Best and Worst of Young & Restless, General Hospital and Bold & Beautiful’s Socially-Distanced Returns, From Blow-Up Dolls to Explosive Plot Twists
Images:ABC Screenshot; CBS Screenshot; Howard Wise/JPI
We look at the good, the bad and the socially-distanced!
Soap fans had reason to rejoice last week as, with the return of The Young and the Restless to the airwaves, all four daytime dramas broadcast new episodes for the first time since May. While Days of our Lives’ advanced production schedule meant that the shutdown didn’t impact it at all (the show is expected to begin taping again in September), the other three sudsers found themselves facing new challenges as they returned to work in the age of social-distancing.
Having seen the fruits of their labors, how did The Young and the Restless, The Bold and the Beautiful and General Hospital do? Read on as we take a closer look at each!
The Bold and the Beautiful
Of the three returning dramas, The Bold and the Beautiful — which was the first to air new material — made perhaps the splashiest return. Capitalizing on the media attention generated by its comeback, the show revealed not only big plot twists but backstage secrets, generating no small amount of buzz as a result. Unfortunately, the hype may have done more harm than good. By publicizing the fact that they’d be using everything from blow-up dolls to the stars’ real-life partners in order to film more intimate scenes, the show all but dared us to spot the tricks they were using. And unfortunately, many were pretty easy to spot.
The show seemed determined to say, “Hey, look at us! Look what we can do!” even going so far as to employ their various tricks when there was no real reason to. Did we need to see Ridge kissing the top of a hospitalized Steffy’s head… and would we have been so keenly aware that it was a mannequin if we weren’t watching extra closely?
Plotwise, the show has been uneven at best. While Flo cluing Wyatt in on her kidnapping by writing on rival Sally’s panties was borderline brilliant, the week-long reveal of Shauna and Ridge’s Las Vegas marriage was drawn-out, repetitive and, perhaps worst of all, severely damaged a romance we’d been enjoying.
The Young and the Restless
Like The Bold and the Beautiful, this show opted to make its first episode back sort of a primer designed to catch viewers up on what had been happening when last they visited Genoa City. The framing device — Lily and Billy interviewing people in Chancellor Park — worked surprisingly smoothly, as the chosen clips were well-curated and the new dialogue around them zippy. (Would it have killed them, however, to have shown a few Katherine-filled flashbacks, given that she was much-discussed throughout?)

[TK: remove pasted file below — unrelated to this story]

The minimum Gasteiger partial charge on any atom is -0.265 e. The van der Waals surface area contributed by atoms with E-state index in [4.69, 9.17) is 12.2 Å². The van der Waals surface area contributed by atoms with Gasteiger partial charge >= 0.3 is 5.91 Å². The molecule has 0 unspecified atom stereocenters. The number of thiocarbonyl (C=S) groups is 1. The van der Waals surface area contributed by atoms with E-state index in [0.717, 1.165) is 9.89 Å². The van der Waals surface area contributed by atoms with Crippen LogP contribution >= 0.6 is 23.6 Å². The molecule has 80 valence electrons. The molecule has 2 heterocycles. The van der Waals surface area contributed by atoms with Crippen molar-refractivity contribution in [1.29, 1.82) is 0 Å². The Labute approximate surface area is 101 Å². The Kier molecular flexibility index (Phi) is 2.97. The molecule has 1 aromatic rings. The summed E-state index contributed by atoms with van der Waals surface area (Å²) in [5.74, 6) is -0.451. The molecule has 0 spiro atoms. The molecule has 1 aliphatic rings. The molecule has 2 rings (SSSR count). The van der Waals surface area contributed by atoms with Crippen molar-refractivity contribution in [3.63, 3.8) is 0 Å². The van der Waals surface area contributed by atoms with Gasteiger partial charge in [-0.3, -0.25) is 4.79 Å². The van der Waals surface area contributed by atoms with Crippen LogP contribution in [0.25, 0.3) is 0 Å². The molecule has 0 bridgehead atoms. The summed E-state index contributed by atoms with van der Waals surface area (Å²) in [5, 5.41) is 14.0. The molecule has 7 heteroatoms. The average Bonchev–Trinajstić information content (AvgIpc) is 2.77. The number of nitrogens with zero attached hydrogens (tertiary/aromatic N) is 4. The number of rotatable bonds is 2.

Unlike its sister soap, The Young and the Restless didn’t really try any attention-grabbing moves when it came to how it taped scenes, and that’s not a complaint. Some of the staging was a bit awkward — particularly any scene set in Crimson Lights, where it felt odd to have people in a public place standing so far apart while having ostensibly private conversations — but it’s the type of thing we’ll no doubt become accustomed to over time. (It’s also something of a “beggars can’t be choosers” scenario given how grateful we are to have the shows back, period!)
Meanwhile, we’d hoped that The Young and the Restless might take advantage of the forced intermission to address some of the plot-centric issues the show has had of late. Unfortunately, at least based on the first week of new material, that doesn’t seem to have been the case. Phyllis continued her juvenile plots against Abby, Adam learning he killed a man years ago still felt like a plot in need of an actual payoff, and we got yet another “mystery” from Dina’s past.
We’re not sure exactly how they’re doing it, but it’s actually been incredibly difficult to tell the difference between material General Hospital taped before the shutdown and scenes shot since its return. There are occasional giveaways, though, such as hairstyles (especially those which change from one scene to the next) and the presence of temporary recasts Lindsay Korman-Hartley (Sam) or Briana Lane (Brook Lynn).
While staging on both The Bold and the Beautiful and The Young and the Restless often creates vast, awkward spaces between the socially-distancing actors, the residents of Port Charles not only seem to be as close as ever, they even casually touch in a way that those of us in the real world no longer feel comfortable doing! Heck, half of the cast was used in party scenes as Ava unveiled the portrait Franco had painted of her.
From a storyline point of view, General Hospital came back in fighting shape. The Nelle/Michael custody battle moved at a swift pace to a resolution which clearly set up the next phase of the story, while oddly charming sociopath Cyrus continued weaving himself into the fabric of Port Charles life, even managing to become chairman of the hospital board. Sasha’s newly-developed drug habit feels like more of a plot point than an actual story, and we’re more than ready for Peter to be exposed and dealt with, but otherwise, the show is firing on all cylinders.
Now that we’ve got our whole daytime lineup back, hit the comments to tell us what you thinks working — and what you think isn’t. Then, if you’re feeling ready to do some more judging, visit the gallery below and see what you think of our picks for 2020’s best and worst couples, plot twists and exits (so far!)